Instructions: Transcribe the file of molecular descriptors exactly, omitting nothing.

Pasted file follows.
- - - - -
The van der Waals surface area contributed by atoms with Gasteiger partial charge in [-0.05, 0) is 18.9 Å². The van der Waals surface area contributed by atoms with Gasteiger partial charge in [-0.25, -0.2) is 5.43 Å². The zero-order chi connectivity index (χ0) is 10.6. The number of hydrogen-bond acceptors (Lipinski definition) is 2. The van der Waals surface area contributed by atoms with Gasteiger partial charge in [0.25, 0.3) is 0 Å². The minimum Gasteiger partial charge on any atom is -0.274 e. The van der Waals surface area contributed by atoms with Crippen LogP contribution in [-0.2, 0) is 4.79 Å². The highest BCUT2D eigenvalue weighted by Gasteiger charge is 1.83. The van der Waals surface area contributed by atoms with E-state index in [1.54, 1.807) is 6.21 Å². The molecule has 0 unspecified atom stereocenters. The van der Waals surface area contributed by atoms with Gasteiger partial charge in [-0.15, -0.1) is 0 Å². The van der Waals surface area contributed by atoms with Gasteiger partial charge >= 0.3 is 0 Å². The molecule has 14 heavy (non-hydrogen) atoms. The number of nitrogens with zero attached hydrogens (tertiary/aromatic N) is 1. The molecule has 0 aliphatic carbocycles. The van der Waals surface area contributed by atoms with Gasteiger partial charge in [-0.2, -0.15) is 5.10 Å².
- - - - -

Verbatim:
The van der Waals surface area contributed by atoms with Gasteiger partial charge in [-0.05, 0) is 18.9 Å². The van der Waals surface area contributed by atoms with Gasteiger partial charge in [-0.25, -0.2) is 5.43 Å². The zero-order chi connectivity index (χ0) is 10.6. The number of hydrogen-bond acceptors (Lipinski definition) is 2. The van der Waals surface area contributed by atoms with Gasteiger partial charge in [0.25, 0.3) is 0 Å². The minimum Gasteiger partial charge on any atom is -0.274 e. The van der Waals surface area contributed by atoms with Crippen LogP contribution in [-0.2, 0) is 4.79 Å². The highest BCUT2D eigenvalue weighted by Gasteiger charge is 1.83. The van der Waals surface area contributed by atoms with E-state index in [1.54, 1.807) is 6.21 Å². The molecule has 0 unspecified atom stereocenters. The van der Waals surface area contributed by atoms with Gasteiger partial charge in [-0.15, -0.1) is 0 Å². The van der Waals surface area contributed by atoms with Gasteiger partial charge >= 0.3 is 0 Å². The molecule has 14 heavy (non-hydrogen) atoms. The number of nitrogens with zero attached hydrogens (tertiary/aromatic N) is 1. The molecule has 0 aliphatic carbocycles. The van der Waals surface area contributed by atoms with Gasteiger partial charge in [-0.2, -0.15) is 5.10 Å².